Then we would have to explain why they would drink a greater volume if the warm water is all they have. We have wondered if warm water is less satisfying to thirst. Or maybe icy water is less comfortable to ingest in large quantities, or that the icy crusts might deter long drinks. These are really only guesses, and we would have to do much more than the couple of small studies we did to address them properly.
Since that study, Dr. Kristula has recommended that if you want to increase the volume of water your horse drinks in winter, provide warm water and make sure there is not a source of cold water. Even though a horse might choose cold water over warm, it will most likely drink a greater volume if the only water available is warm.
In those studies, we observed some other interesting aspects of drinking behavior of horses. For example, horses in stalls which are fed hay and grain typically do most of their drinking within a few minutes after eating their grain and within an hour or so after they are given hay. That observation has been fairly consistent in other drinking behavior and nutrition studies of horses. We also saw a lot of hay wetting behavior, in which a horse dips each mouthful of hay or places a flake of hay in its water before eating it.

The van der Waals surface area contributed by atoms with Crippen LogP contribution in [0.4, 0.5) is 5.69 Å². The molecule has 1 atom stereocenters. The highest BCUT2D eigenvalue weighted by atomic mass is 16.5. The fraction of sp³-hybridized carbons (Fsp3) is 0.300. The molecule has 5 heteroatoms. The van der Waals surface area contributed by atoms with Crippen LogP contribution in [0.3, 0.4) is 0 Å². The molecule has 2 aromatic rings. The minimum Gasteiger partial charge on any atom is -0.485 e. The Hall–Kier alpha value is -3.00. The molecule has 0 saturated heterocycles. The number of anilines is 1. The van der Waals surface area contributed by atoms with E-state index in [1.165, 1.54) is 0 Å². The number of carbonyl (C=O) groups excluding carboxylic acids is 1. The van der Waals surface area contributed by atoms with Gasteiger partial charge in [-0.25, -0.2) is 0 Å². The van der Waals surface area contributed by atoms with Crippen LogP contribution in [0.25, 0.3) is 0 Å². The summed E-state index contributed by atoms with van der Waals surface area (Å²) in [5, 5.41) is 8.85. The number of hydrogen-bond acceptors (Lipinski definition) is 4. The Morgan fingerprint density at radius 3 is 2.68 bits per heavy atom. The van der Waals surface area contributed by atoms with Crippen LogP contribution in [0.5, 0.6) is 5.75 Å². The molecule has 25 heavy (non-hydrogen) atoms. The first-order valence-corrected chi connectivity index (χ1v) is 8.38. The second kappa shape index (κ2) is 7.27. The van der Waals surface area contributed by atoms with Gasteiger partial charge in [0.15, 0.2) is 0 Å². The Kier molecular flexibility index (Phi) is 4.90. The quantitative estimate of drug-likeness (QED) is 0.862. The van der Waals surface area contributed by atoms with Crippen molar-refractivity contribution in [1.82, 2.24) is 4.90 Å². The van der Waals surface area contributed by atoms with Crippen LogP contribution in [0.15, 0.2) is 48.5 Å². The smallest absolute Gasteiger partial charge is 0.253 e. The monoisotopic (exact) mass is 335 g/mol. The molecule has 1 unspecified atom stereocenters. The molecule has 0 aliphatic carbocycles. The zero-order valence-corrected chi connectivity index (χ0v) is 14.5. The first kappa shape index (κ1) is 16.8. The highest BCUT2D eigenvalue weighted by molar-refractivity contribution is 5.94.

You can read the original research journal reports of the winter study and a follow-up study done in the summer. The journals can be found in most university libraries, and copies of the papers can be viewed and downloaded from our laboratory web site.
Kristula, M.A.; McDonnell, S.M. Drinking water temperature affects con-sumption of water during cold weather in ponies. Applied Animal Behaviour Science 41: 155-160, 1994.
McDonnell, S.M.; Kristula, M.A. No effect of drinking water temperature on consumption of water during hot summer weather in ponies. Applied Animal Behaviour Science 49: 149-163, 1996.